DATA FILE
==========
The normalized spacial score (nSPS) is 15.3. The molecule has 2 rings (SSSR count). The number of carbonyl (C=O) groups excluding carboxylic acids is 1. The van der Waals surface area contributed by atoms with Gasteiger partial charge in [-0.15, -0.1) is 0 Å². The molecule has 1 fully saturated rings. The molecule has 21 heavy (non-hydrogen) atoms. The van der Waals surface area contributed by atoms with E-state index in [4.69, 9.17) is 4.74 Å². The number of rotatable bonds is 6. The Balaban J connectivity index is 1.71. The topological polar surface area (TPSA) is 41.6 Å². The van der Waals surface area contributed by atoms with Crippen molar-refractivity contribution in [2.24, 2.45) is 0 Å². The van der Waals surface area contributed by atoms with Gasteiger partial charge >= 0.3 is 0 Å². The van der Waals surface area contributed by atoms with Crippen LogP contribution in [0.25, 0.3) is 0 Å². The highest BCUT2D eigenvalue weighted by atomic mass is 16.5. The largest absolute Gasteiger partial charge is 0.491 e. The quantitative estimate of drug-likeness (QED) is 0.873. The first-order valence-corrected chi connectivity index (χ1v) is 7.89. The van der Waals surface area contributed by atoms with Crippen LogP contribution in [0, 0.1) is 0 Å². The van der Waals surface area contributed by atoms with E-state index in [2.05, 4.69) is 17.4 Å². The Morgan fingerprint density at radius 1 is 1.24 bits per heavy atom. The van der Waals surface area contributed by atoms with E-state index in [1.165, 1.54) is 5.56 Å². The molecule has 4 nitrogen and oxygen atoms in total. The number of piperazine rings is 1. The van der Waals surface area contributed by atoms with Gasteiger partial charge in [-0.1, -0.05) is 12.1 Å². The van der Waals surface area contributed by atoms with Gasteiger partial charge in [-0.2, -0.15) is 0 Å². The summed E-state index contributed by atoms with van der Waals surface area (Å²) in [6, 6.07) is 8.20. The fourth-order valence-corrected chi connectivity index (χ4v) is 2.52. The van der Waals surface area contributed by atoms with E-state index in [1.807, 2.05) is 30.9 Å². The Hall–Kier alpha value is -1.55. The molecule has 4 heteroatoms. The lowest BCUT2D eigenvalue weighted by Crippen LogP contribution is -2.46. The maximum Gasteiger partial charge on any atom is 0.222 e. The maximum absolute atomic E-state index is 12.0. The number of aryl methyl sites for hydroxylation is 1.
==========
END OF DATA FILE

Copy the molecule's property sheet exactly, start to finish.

The normalized spacial score (nSPS) is 15.3. The molecule has 2 rings (SSSR count). The number of carbonyl (C=O) groups excluding carboxylic acids is 1. The van der Waals surface area contributed by atoms with Gasteiger partial charge in [-0.15, -0.1) is 0 Å². The molecule has 1 fully saturated rings. The molecule has 21 heavy (non-hydrogen) atoms. The van der Waals surface area contributed by atoms with E-state index in [4.69, 9.17) is 4.74 Å². The number of rotatable bonds is 6. The Balaban J connectivity index is 1.71. The topological polar surface area (TPSA) is 41.6 Å². The van der Waals surface area contributed by atoms with Crippen molar-refractivity contribution in [2.24, 2.45) is 0 Å². The van der Waals surface area contributed by atoms with Gasteiger partial charge >= 0.3 is 0 Å². The van der Waals surface area contributed by atoms with Crippen LogP contribution in [0.25, 0.3) is 0 Å². The highest BCUT2D eigenvalue weighted by atomic mass is 16.5. The largest absolute Gasteiger partial charge is 0.491 e. The quantitative estimate of drug-likeness (QED) is 0.873. The first-order valence-corrected chi connectivity index (χ1v) is 7.89. The van der Waals surface area contributed by atoms with Crippen LogP contribution in [0, 0.1) is 0 Å². The van der Waals surface area contributed by atoms with E-state index in [2.05, 4.69) is 17.4 Å². The Morgan fingerprint density at radius 1 is 1.24 bits per heavy atom. The van der Waals surface area contributed by atoms with E-state index in [1.165, 1.54) is 5.56 Å². The molecule has 4 nitrogen and oxygen atoms in total. The number of piperazine rings is 1. The van der Waals surface area contributed by atoms with Gasteiger partial charge in [-0.1, -0.05) is 12.1 Å². The van der Waals surface area contributed by atoms with Gasteiger partial charge in [-0.2, -0.15) is 0 Å². The summed E-state index contributed by atoms with van der Waals surface area (Å²) in [6, 6.07) is 8.20. The fourth-order valence-corrected chi connectivity index (χ4v) is 2.52. The van der Waals surface area contributed by atoms with E-state index in [1.807, 2.05) is 30.9 Å². The Hall–Kier alpha value is -1.55. The molecule has 4 heteroatoms. The lowest BCUT2D eigenvalue weighted by Crippen LogP contribution is -2.46. The maximum Gasteiger partial charge on any atom is 0.222 e. The maximum absolute atomic E-state index is 12.0. The number of aryl methyl sites for hydroxylation is 1.